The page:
REI has an interesting Kokatat Gore-Tex light-weight dry suit at a very reasonable price. http://www.rei.com/product/816632/kokatat-lightweight-gore-tex-paddling-suit-mens Steve Sanders has one of these--see him on one of our camping trips: http://www.hobiecat.com/forums/viewtopic.php?f=70&t=7276&start=270 Lots of good stuff on that page, but scroll down to the thread: A Trip to Pavilion-- WaterTribe EC2013, Haka Table, Choppers, Rough Waters, and a Good Time to see Steve in his dry suit.

Here is a good thread on dry suits in FL. See posts by snjsanders and bosab. http://www.hobiecat.com/forums/viewtopic.php?f=71&t=45493

Keith

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I sail: Biscayne Bay, Everglades to Cape Romano, Ft Desoto, Cedar Key

"Any intelligent fool can make things bigger and more complex ... It takes a touch of genius and a lot of courage to move in the opposite direction." A. Einstein


Last edited by Chekika on Wed Aug 28, 2013 7:19 am, edited 1 time in total.

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PostPosted: Wed Aug 28, 2013 7:13 am 
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My dry suit is a Stolquist. It is not designed to keep water out if you get submerged. None are. This is why you need to have on undergarments that will keep you warm if you get wet, which you're apt to do.


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PostPosted: Wed Aug 28, 2013 7:46 am 
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Tom Kirkman wrote:
My dry suit is a Stolquist. It is not designed to keep water out if you get submerged. None are. This is why you need to have on undergarments that will keep you warm if you get wet, which you're apt to do.

Tom, I've never seen a Stolquist "dry suit" but based on your comments I will never buy one. To say dry suits are not designed to keep water out, is plumb wrong. If you say some dry suits are cheap and poorly designed, that is probably correct. If you say some dry suits do not fit the user properly and leak, that is probably correct. But, to say "None are" designed to keep water out is just not true.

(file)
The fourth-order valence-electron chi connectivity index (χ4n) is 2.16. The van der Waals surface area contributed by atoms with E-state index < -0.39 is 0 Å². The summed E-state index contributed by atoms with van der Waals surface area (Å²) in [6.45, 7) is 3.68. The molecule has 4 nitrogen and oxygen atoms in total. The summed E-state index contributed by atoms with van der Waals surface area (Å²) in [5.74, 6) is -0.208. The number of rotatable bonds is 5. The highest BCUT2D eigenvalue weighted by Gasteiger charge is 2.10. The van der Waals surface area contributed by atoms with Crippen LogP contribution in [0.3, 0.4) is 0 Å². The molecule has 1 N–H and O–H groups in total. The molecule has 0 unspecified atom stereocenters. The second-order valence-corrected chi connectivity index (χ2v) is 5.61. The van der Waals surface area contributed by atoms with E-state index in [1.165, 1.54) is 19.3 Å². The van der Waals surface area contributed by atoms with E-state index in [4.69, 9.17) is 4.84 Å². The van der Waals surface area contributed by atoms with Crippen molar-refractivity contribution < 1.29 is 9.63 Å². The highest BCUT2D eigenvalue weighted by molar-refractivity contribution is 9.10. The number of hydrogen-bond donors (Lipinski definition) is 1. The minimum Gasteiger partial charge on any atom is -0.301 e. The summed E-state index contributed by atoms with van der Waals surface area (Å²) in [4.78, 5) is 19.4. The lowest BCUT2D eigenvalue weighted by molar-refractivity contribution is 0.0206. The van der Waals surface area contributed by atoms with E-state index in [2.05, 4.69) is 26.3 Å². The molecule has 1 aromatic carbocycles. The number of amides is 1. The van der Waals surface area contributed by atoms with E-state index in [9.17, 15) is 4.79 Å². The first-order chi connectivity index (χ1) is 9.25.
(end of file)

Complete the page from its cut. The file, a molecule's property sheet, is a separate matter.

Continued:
I suggest readers who want further info about dry suits simply go to Wikipedia http://en.wikipedia.org/wiki/Dry_suit

Keith

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I sail: Biscayne Bay, Everglades to Cape Romano, Ft Desoto, Cedar Key

"Any intelligent fool can make things bigger and more complex ... It takes a touch of genius and a lot of courage to move in the opposite direction." A. Einstein


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PostPosted: Wed Aug 28, 2013 8:27 am 
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I get the idea that what you're talking about is often referred to as a "wet suit" such as what divers wear. I think our terminology is our difference here.

What most kayak shops sell as dry suits will not allow you to be submerged and keep water out. They're intended to protect from splash and spray. All I have to do is stick my foot in the water and water will come in around the junction between the dry suit pants and my shoes. The longer my foot is submerged, the more water will seep in. And this true of every dry suit I've worn, which is about 3 now.

In the interest of having the most protection and sparing oneself a dangerous situation, you should definitely wear clothes that allow you to keep warm when wet. The Titanic couldn't sink and dry suits can't let water in, but they do. So prepare for what can happen rather than what isn't supposed to happen. At least if you're going out in those situations where being wet can be deadly.


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PostPosted: Wed Aug 28, 2013 8:47 am 
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Herbaldew wrote: